The plummet in gasoline prices over the last two-years has yielded a welcome windfall to American consumers. It had been thought that consumers split the extra money evenly between additional spending and savings. However, new evidence suggests that, with regard to the gasoline windfall, spending swamps saving.

The windfall is averaging $700 per household in 2015, according to a study just released by the JPMorgan Chase Institute. Researches gauged the spending behavior attributable to the 45 percent decrease in gasoline prices from early 2014 to early 2015. Prices peaked at $3.70 per gallon in April of 2014, but have since dropped and hit a low of roughly $2.20.

The study investigates who benefits the most and how the extra money is used. The surprise is that Americans are spending about 80 percent of the windfall, not the 50 percent previously thought. Consumers are using this boost in discretionary income for purchases well beyond gasoline.

The Institute made four major findings:

1. Gas spending and savings: When prices were peaking in early 2014, the average American's gasoline bill was $101 per month. The top 20 percent of gas spenders shelled out $359/month via debit and credit cards, three times the national average.

On the other hand, the bottom 20 percent of gas spenders forked over only two bucks a month, creating a 150X spread between the top and bottom quintiles. In 2015, the average American is saving $22 a month on gasoline, but the results vary widely. About 16 percent have increased their gas spending by at least 50 percent, whereas 23 percent are cutting expenditures at the gas pump by 50 percent.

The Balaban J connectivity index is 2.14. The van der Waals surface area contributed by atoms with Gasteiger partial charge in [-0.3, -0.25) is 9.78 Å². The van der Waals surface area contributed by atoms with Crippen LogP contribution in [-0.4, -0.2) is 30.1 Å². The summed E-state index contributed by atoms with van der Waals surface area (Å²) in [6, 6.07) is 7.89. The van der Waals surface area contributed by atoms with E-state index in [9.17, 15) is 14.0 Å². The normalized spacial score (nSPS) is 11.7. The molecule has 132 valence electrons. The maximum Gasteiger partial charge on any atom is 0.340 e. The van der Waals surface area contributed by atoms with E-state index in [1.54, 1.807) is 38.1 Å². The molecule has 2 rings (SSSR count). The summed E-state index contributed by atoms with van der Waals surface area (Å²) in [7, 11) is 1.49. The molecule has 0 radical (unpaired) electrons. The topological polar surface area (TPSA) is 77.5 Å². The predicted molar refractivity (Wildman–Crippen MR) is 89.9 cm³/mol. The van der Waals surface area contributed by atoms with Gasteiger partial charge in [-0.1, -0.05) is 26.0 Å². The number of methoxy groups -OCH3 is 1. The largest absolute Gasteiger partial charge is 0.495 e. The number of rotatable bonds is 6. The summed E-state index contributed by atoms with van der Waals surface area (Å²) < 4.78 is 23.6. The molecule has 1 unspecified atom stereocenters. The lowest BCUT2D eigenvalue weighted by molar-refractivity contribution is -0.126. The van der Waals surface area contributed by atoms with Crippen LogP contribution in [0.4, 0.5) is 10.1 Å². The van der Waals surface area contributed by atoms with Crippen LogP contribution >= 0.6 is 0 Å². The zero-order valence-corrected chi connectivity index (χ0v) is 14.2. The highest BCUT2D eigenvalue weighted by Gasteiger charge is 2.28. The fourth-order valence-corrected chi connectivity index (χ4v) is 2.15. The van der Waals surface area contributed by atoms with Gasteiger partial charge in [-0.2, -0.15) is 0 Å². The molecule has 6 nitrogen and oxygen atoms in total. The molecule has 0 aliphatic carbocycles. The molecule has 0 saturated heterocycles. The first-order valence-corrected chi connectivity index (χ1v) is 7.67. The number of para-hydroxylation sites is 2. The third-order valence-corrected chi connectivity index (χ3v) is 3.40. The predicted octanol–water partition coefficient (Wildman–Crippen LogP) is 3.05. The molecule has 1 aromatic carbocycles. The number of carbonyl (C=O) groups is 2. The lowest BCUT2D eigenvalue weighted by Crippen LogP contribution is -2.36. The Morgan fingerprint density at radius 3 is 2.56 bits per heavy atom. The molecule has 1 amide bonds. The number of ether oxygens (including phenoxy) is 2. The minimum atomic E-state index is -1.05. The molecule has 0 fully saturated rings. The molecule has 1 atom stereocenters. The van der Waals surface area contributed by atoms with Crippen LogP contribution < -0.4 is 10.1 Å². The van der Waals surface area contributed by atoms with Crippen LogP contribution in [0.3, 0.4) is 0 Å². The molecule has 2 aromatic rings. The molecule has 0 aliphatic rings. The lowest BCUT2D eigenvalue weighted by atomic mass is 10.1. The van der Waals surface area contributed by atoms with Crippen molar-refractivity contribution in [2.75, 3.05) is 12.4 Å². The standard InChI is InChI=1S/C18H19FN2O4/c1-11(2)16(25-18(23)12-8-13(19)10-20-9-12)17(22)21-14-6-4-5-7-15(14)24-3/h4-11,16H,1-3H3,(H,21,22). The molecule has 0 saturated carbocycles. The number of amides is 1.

2. Geographic Distribution: Consumers on the East and West Coasts are enjoying less of a windfall because they had been spending less on gas, compared to folks in the South and Midwest, the so-called "high-impact" regions. People in low-impact states paid higher prices but bought less gasoline, whereas consumers in high-impact regions enjoyed lower prices but bought more gas.

3. Age, Gender and Income Level: For low-income Americans, the gasoline windfall amounted to more than 1 percent of their monthly income. Younger Americans benefited more than their elders did.

The biggest spenders were high-income men in the 30-49-year-old cohort, but 18-29-year-old low-income men felt the biggest percentage impact. When gas prices cratered in January 2015, low-income men reaped savings of 1.6 percent, with credit/debit card sales accounting for 1.1 percent.

The highest income quintile experienced an increase of only 0.5 percent in its purchasing power.

4. Consumer Spending: Consumers stashed only about 20 percent of their gas windfalls into savings. The biggest recipients of the remaining 80 percent were restaurants, department stores, entertainment venues and electronics/appliance sellers.

The study sampled 25.6 million of Chase's regular card users and 1 million "core" customers from a pool of 57 million anonymized debit/credit card holders. The sampled customers average at least five monthly checking account transactions, and the core customers do not hold a brand-specific gas-station charge card.